The stamp above (US 212) was printed on the
"soft porous" paper of the American Bank Note Issues. Note that the poor centering
providing two wide margins makes identifying the paper type much easier,
something to keep in mind while learning to differentiate the paper types of the Bank Note issues.
The traditional technique is flicking the stamp near one's ear. A crisp sound will in most
cases identify the stamp as being either a National or Continental printing, but a duller sound does not necessarily mean the stamp was
printed by the American Bank Note Company.
For most of us the simplest method for determining whether the stamp was printed by the American
Bank Note Company is to hold the stamp to a strong light source at
various angles and determine whether the paper has a mottled, opaque appearance. If it does, it is American, if not, it is either a National
or Continental printing.
If you are unfamiliar with this "mottled" look, find some of the stamps shown in the Bank Note Identifier that have the term "Redesign"
in their description. All of these stamps were printed only on the "soft porous" paper.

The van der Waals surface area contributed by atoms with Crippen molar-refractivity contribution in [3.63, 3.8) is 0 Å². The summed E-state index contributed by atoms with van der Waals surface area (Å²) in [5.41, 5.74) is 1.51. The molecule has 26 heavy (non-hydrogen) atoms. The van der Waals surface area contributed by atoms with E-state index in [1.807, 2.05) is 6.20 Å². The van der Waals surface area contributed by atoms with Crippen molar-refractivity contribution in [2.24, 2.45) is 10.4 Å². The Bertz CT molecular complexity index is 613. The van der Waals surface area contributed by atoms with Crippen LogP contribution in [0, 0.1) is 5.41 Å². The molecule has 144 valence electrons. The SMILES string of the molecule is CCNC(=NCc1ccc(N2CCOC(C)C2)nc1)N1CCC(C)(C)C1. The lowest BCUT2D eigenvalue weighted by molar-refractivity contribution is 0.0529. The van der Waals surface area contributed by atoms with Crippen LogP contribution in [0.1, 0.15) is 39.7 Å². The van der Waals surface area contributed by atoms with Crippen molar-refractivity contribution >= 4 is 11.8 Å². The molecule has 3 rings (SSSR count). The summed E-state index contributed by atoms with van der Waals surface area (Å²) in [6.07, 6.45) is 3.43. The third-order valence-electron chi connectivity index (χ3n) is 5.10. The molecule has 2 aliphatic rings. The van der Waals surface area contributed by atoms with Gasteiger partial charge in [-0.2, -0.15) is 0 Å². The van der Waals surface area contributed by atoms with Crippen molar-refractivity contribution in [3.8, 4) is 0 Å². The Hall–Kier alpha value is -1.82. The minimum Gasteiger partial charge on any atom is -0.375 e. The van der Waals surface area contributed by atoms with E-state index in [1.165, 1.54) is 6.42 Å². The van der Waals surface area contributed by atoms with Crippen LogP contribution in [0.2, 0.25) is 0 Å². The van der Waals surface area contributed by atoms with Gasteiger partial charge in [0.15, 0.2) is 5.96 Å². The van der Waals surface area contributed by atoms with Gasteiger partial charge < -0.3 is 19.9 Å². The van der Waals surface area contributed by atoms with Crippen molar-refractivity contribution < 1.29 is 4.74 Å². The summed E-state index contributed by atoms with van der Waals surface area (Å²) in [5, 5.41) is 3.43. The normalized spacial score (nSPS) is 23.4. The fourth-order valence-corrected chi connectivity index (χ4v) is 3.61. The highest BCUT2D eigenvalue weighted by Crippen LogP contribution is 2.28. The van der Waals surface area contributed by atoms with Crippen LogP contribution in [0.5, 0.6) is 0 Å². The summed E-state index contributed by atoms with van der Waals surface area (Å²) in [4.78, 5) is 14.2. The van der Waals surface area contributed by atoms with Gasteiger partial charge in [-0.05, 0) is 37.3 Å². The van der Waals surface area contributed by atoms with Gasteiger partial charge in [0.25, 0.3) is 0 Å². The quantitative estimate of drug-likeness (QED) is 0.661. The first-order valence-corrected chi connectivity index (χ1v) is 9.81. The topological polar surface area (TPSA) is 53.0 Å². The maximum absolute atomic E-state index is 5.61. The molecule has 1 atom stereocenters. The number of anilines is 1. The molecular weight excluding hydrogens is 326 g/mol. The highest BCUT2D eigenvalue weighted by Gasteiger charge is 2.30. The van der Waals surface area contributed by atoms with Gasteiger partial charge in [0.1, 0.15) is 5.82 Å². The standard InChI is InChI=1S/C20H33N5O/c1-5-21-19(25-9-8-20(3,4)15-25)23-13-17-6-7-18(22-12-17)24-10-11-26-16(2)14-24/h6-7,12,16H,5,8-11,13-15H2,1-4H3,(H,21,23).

Perhaps easier, all of the of 1893 were printed by the American Bank Note Company on "soft porous"
paper and they may prove more useful in getting a feel for the "soft porous"
paper. As mentioned, if the stamp has a wide margin or selvage the mottled
look is very evident and many of the Columbians do.
Compare these with a stamp from the 1869
Series. Multiple copies of US 114, for example, can be had at
nominal cost. (Note that the 1¢ Special Reprint of 1880, US 133, was printed by the American
Bank Note Company on the soft porous paper.)
There is perhaps an even better way to determine whether
the stamp is the "hard white" or "soft porous" type, but
you need to have a good ultraviolet source to see it. The "hard
paper" stamps will "shine" a little brighter than their
"soft porous" counterparts. although this difference can apparently
be seen with the cheaper UV lamps, at least to this observer, the difference
is very, very slight. With the more expensive UV lamps this difference is more
There are many other differences in paper type, for example "ribbed" paper, the very white paper of the Special
Printings and even double paper printings.
For more information on the subject of stamp paper types we recommend the following reading:
Brookman's "The United States Postage Stamps of the 19th Century"
The Stamp Specialist Number Four, James H. Obrig: "Paper. A
Non-technical History and Description of the More Common Types as used in
Philately" - which includes eight paper samples
Lowell Cooper's "Some Notes Concerning Paper
and Paper Mesh on the Bank Notes"
R. H. White's Encyclopedia of the Colors of United States
Postage Stamps Volume 6: "Paper and Gums of 1847-1909"